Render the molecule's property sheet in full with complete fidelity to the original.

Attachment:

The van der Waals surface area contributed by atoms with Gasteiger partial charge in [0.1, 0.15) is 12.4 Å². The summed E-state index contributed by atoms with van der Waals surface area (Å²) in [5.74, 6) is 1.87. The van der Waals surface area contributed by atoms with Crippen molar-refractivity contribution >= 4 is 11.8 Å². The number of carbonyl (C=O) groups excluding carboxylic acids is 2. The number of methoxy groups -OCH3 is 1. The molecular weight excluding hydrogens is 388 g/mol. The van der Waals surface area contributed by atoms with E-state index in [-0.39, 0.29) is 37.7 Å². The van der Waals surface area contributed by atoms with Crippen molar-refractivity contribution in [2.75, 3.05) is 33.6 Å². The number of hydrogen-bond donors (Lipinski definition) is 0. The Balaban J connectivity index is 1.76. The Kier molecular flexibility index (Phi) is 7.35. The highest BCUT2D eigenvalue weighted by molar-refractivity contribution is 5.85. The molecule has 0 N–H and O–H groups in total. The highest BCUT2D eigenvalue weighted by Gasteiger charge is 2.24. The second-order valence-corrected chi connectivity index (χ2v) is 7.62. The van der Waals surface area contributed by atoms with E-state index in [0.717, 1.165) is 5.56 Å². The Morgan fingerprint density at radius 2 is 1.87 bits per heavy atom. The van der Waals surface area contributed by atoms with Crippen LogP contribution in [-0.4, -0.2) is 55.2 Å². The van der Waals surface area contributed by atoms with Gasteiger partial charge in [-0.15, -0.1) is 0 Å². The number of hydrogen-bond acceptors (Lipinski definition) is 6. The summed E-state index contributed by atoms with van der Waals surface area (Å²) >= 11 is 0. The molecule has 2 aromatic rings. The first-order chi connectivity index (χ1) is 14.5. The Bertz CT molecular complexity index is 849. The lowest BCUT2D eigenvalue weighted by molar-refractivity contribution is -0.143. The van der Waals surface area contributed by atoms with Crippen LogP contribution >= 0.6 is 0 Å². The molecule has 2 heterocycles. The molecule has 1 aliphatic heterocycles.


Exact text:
The van der Waals surface area contributed by atoms with Gasteiger partial charge in [0.1, 0.15) is 12.4 Å². The summed E-state index contributed by atoms with van der Waals surface area (Å²) in [5.74, 6) is 1.87. The van der Waals surface area contributed by atoms with Crippen molar-refractivity contribution >= 4 is 11.8 Å². The number of carbonyl (C=O) groups excluding carboxylic acids is 2. The number of methoxy groups -OCH3 is 1. The molecular weight excluding hydrogens is 388 g/mol. The van der Waals surface area contributed by atoms with E-state index in [-0.39, 0.29) is 37.7 Å². The van der Waals surface area contributed by atoms with Crippen molar-refractivity contribution in [2.75, 3.05) is 33.6 Å². The number of hydrogen-bond donors (Lipinski definition) is 0. The Balaban J connectivity index is 1.76. The Kier molecular flexibility index (Phi) is 7.35. The highest BCUT2D eigenvalue weighted by molar-refractivity contribution is 5.85. The molecule has 0 N–H and O–H groups in total. The highest BCUT2D eigenvalue weighted by Gasteiger charge is 2.24. The second-order valence-corrected chi connectivity index (χ2v) is 7.62. The van der Waals surface area contributed by atoms with E-state index in [0.717, 1.165) is 5.56 Å². The Morgan fingerprint density at radius 2 is 1.87 bits per heavy atom. The van der Waals surface area contributed by atoms with Crippen LogP contribution in [-0.4, -0.2) is 55.2 Å². The van der Waals surface area contributed by atoms with Gasteiger partial charge in [-0.15, -0.1) is 0 Å². The number of hydrogen-bond acceptors (Lipinski definition) is 6. The summed E-state index contributed by atoms with van der Waals surface area (Å²) >= 11 is 0. The molecule has 2 aromatic rings. The first-order chi connectivity index (χ1) is 14.5. The Bertz CT molecular complexity index is 849. The lowest BCUT2D eigenvalue weighted by molar-refractivity contribution is -0.143. The van der Waals surface area contributed by atoms with Crippen LogP contribution >= 0.6 is 0 Å². The molecule has 2 heterocycles. The molecule has 1 aliphatic heterocycles.